Attributes: Writing Intensive Course

Grade Mode: Letter Grading

EDUC 610H - Field Experience in Educational Studies

Credits: 1-4

Work with an agency, institution, or organization to gain technical and/or professional competence not otherwise available. Student plans experience with departmental adviser. Credit approval subject to recommendation of faculty members and performance of student. Prereq: permission.

Repeat Rule: May be repeated for a maximum of 8 credits.

Grade Mode: Credit/Fail Grading

EDUC #625 - Anthropological Thinking on Education

Credits: 4

Education is about, by, and for human beings. It takes place in a sociocultural context. It involves learning and, in many societies of the world, schooling. Education should, therefore, be understood from the viewpoint of what is known about human beings, i.e., from the viewpoint of anthropology. This course introduces the student to five key ideas in anthropology that help us think about education. The ideas are: Evolution, Culture, Structure, Function, and Relativism. The course is organized that the introduction of each idea is followed by select readings that illustrate how the idea bears on education. It is hoped that the course will provide the student with conceptual framework for analyzing educational policies and practices.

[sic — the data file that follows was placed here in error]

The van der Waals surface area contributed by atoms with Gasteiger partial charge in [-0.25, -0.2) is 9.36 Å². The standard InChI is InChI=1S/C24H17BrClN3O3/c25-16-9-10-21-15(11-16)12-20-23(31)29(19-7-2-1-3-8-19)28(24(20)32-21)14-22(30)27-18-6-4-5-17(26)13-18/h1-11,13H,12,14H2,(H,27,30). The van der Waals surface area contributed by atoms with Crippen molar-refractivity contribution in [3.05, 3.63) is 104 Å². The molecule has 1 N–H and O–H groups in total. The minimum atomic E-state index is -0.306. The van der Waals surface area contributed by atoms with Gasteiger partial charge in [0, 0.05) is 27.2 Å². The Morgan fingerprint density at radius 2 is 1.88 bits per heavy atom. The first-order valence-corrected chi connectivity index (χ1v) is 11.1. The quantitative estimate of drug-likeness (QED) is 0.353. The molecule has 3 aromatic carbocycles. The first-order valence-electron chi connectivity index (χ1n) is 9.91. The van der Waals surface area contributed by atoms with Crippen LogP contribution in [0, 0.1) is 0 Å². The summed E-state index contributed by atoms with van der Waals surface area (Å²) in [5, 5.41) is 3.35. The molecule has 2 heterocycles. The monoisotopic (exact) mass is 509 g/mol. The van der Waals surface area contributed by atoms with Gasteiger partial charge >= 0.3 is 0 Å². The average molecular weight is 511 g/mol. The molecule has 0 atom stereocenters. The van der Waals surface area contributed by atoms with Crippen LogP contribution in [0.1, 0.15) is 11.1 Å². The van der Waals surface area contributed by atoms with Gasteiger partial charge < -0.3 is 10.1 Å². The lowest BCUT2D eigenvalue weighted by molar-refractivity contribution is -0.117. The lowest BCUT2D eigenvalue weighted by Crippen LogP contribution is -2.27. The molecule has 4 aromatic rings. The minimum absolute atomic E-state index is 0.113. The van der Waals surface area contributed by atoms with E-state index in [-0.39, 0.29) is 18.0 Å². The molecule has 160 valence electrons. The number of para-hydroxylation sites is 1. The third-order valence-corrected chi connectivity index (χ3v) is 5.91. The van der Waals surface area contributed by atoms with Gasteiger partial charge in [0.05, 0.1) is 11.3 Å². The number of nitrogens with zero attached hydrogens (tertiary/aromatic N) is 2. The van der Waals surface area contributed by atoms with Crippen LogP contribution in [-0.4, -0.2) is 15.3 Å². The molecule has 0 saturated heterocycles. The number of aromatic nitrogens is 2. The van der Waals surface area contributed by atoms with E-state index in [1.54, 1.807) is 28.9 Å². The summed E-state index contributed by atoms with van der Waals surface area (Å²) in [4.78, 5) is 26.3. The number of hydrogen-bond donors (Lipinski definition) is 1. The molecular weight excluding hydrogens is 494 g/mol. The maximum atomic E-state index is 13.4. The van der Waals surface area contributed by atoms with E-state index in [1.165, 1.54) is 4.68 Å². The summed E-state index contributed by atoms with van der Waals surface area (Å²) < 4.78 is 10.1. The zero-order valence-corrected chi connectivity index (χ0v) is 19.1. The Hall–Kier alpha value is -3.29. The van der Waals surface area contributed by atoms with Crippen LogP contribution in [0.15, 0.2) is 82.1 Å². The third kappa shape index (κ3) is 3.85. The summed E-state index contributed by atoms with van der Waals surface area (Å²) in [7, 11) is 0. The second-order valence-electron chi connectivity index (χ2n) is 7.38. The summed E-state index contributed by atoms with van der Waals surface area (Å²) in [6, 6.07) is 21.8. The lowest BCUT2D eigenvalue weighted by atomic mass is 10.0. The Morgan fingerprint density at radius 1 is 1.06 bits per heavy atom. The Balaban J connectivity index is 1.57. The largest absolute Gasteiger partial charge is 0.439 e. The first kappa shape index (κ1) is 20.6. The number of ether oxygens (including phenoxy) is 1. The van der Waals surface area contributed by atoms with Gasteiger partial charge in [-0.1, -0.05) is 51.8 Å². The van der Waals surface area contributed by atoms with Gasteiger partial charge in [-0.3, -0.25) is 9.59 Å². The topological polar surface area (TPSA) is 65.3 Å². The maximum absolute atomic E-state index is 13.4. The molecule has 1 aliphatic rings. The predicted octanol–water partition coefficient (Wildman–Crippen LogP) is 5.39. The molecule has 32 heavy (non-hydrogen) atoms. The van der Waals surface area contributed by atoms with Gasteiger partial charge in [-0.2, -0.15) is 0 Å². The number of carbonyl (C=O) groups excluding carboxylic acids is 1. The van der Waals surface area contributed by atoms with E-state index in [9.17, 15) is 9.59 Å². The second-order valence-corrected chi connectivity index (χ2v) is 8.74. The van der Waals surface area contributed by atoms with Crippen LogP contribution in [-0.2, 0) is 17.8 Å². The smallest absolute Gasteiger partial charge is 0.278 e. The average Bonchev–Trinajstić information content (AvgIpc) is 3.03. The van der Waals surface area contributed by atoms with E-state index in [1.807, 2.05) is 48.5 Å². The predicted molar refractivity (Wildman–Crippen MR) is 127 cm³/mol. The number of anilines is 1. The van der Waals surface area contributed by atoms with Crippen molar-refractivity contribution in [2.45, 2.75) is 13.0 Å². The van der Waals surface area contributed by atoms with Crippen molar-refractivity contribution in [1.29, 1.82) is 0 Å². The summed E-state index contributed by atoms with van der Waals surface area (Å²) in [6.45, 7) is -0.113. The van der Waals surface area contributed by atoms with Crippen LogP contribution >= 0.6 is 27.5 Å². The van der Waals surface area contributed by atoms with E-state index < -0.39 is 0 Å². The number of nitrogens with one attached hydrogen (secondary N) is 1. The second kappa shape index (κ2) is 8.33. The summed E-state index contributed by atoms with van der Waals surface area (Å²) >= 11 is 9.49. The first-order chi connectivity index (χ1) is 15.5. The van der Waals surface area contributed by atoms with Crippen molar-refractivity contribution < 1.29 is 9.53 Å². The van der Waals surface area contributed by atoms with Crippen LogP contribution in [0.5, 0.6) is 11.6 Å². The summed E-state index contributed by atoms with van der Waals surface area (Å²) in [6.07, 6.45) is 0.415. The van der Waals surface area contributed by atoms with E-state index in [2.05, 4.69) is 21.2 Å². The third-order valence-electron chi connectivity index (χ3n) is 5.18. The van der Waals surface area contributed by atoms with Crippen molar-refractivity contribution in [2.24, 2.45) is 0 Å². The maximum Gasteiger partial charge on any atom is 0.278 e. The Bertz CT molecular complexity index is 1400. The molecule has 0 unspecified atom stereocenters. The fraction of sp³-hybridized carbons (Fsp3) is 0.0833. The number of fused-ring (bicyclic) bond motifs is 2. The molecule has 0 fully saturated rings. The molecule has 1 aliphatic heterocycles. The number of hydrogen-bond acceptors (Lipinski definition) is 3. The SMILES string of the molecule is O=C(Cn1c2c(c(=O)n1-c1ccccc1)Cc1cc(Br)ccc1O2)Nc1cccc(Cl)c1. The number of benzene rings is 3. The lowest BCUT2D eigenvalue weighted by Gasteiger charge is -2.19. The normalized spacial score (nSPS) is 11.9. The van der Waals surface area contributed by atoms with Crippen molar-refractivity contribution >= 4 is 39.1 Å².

Grade Mode: Letter Grading

EDUC 650 - Introduction to Disability in Inclusive Schools and Communities

Credits: 4

In this foundational course, students will be introduced to evidenced based practices in equity-based inclusive education leading to improved academic, social, communication, and behavioral outcomes for all students. Through a variety of films, readings, podcasts, interviews, and fieldwork assignments, students will explore education through the lens of learners with disabilities, families, and educators perspectives. Students in this course represent a broad array of disciplines including special education, social work, communication disorders, family studies, occupational therapy, early childhood, and more. Prereq: EDUC 500 or EDUC 402.